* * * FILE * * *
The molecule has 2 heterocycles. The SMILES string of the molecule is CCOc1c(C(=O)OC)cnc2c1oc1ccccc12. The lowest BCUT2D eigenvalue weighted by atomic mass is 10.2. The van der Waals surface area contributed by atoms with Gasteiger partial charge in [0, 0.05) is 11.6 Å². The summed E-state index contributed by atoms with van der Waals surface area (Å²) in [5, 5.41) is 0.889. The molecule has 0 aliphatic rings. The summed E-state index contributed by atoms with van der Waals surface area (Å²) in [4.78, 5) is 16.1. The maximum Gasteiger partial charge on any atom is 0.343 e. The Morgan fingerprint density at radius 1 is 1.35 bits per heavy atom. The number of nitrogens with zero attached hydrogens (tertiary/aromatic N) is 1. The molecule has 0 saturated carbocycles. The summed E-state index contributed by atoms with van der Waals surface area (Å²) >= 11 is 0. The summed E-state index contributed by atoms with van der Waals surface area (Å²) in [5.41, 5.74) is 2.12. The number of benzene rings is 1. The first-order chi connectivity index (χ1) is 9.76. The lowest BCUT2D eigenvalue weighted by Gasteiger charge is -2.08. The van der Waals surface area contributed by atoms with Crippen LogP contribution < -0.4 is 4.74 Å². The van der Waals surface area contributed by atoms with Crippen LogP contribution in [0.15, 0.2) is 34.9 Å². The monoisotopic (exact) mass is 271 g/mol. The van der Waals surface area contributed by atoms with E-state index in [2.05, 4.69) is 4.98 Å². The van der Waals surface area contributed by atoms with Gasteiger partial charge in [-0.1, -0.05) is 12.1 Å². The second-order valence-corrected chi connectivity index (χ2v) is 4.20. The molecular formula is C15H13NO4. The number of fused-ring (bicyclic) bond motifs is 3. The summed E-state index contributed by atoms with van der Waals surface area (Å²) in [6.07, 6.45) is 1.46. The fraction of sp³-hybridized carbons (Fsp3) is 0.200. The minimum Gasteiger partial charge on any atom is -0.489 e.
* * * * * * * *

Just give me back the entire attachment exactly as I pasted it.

The molecule has 2 heterocycles. The SMILES string of the molecule is CCOc1c(C(=O)OC)cnc2c1oc1ccccc12. The lowest BCUT2D eigenvalue weighted by atomic mass is 10.2. The van der Waals surface area contributed by atoms with Gasteiger partial charge in [0, 0.05) is 11.6 Å². The summed E-state index contributed by atoms with van der Waals surface area (Å²) in [5, 5.41) is 0.889. The molecule has 0 aliphatic rings. The summed E-state index contributed by atoms with van der Waals surface area (Å²) in [4.78, 5) is 16.1. The maximum Gasteiger partial charge on any atom is 0.343 e. The Morgan fingerprint density at radius 1 is 1.35 bits per heavy atom. The number of nitrogens with zero attached hydrogens (tertiary/aromatic N) is 1. The molecule has 0 saturated carbocycles. The summed E-state index contributed by atoms with van der Waals surface area (Å²) >= 11 is 0. The summed E-state index contributed by atoms with van der Waals surface area (Å²) in [5.41, 5.74) is 2.12. The number of benzene rings is 1. The first-order chi connectivity index (χ1) is 9.76. The lowest BCUT2D eigenvalue weighted by Gasteiger charge is -2.08. The van der Waals surface area contributed by atoms with Crippen LogP contribution < -0.4 is 4.74 Å². The van der Waals surface area contributed by atoms with Crippen LogP contribution in [0.15, 0.2) is 34.9 Å². The monoisotopic (exact) mass is 271 g/mol. The van der Waals surface area contributed by atoms with E-state index in [2.05, 4.69) is 4.98 Å². The van der Waals surface area contributed by atoms with Gasteiger partial charge in [-0.1, -0.05) is 12.1 Å². The second-order valence-corrected chi connectivity index (χ2v) is 4.20. The molecular formula is C15H13NO4. The number of fused-ring (bicyclic) bond motifs is 3. The summed E-state index contributed by atoms with van der Waals surface area (Å²) in [6.07, 6.45) is 1.46. The fraction of sp³-hybridized carbons (Fsp3) is 0.200. The minimum Gasteiger partial charge on any atom is -0.489 e.